My mother had a big green book of poetry that sat on the shelf next to her prized copy of Petite Larousse when I was a child. I didn't like a lot of the poems, being too young to understand most of them, but I always loved this one.
Dried Apple Pies
I loathe, abhor, detest, despise,
Abominate dried-apple pies.
I like good bread, I like good meat
Or anything that's fit to eat;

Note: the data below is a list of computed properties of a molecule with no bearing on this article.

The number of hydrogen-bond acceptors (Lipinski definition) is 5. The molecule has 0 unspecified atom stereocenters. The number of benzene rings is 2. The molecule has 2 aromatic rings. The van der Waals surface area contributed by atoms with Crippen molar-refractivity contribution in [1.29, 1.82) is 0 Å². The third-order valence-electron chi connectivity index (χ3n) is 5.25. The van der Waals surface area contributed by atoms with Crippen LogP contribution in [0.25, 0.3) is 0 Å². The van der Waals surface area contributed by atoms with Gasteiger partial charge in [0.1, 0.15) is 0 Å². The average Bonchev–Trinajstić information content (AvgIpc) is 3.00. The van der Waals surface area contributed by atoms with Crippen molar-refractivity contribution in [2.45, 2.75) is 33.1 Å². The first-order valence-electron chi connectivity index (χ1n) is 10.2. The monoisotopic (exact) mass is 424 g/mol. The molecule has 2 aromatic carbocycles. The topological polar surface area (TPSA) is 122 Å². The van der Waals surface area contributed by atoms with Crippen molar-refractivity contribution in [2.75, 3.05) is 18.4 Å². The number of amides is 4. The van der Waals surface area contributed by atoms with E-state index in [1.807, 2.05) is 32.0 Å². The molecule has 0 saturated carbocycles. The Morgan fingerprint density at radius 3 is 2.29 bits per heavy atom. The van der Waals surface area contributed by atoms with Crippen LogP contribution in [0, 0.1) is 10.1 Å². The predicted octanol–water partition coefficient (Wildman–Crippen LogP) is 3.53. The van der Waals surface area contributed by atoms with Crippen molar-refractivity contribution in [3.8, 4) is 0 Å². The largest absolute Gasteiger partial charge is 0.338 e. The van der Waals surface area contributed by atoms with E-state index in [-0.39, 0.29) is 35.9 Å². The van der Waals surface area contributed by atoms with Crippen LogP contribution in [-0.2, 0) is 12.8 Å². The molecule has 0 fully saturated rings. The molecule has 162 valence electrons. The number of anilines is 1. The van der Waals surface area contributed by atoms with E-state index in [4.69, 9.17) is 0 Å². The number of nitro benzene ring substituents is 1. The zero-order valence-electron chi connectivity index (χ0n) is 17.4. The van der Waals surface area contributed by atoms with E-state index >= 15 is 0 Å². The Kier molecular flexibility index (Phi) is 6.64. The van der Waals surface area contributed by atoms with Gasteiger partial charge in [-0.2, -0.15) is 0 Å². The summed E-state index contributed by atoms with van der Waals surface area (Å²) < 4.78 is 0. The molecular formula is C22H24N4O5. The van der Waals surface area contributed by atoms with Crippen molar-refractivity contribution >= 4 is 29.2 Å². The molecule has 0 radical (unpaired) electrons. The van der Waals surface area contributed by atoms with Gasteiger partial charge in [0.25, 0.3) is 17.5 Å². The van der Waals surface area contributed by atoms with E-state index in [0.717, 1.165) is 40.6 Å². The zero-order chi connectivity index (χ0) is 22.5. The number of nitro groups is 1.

But of all poor grub beneath the skies,
The poorest is dried apple pies.
Give me the toothache, or sore eyes,
But don't give me dried apple pies.
The farmer takes his gnarliest fruit
'Tis wormy, bitter, and hard, to boot;
He leaves the hulls to make us cough,
And don't take half the peeling off.
Then on a dirty cord 'tis strung
And in a garret window hung,
And there it serves as roost for flies,
Until it's made up into pies.
Tread on my corns, or tell me lies,
But don't pass me dried-apple pies.